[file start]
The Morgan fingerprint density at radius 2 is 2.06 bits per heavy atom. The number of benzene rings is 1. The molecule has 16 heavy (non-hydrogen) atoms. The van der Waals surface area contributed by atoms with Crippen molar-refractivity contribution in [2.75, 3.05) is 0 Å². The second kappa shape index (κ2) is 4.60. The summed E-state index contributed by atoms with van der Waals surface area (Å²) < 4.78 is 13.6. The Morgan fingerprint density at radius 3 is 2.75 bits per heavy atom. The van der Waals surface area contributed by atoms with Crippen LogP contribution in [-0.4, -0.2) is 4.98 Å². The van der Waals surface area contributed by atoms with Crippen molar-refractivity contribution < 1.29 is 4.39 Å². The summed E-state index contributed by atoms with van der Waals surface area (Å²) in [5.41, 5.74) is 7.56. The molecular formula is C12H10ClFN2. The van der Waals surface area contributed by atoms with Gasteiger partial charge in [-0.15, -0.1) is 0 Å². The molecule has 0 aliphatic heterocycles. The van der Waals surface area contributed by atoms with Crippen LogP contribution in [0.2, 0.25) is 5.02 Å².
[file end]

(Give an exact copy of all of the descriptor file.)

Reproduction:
The Morgan fingerprint density at radius 2 is 2.06 bits per heavy atom. The number of benzene rings is 1. The molecule has 16 heavy (non-hydrogen) atoms. The van der Waals surface area contributed by atoms with Crippen molar-refractivity contribution in [2.75, 3.05) is 0 Å². The second kappa shape index (κ2) is 4.60. The summed E-state index contributed by atoms with van der Waals surface area (Å²) < 4.78 is 13.6. The Morgan fingerprint density at radius 3 is 2.75 bits per heavy atom. The van der Waals surface area contributed by atoms with Crippen LogP contribution in [-0.4, -0.2) is 4.98 Å². The van der Waals surface area contributed by atoms with Crippen molar-refractivity contribution < 1.29 is 4.39 Å². The summed E-state index contributed by atoms with van der Waals surface area (Å²) in [5.41, 5.74) is 7.56. The molecular formula is C12H10ClFN2. The van der Waals surface area contributed by atoms with Gasteiger partial charge in [-0.15, -0.1) is 0 Å². The molecule has 0 aliphatic heterocycles. The van der Waals surface area contributed by atoms with Crippen LogP contribution in [0.2, 0.25) is 5.02 Å².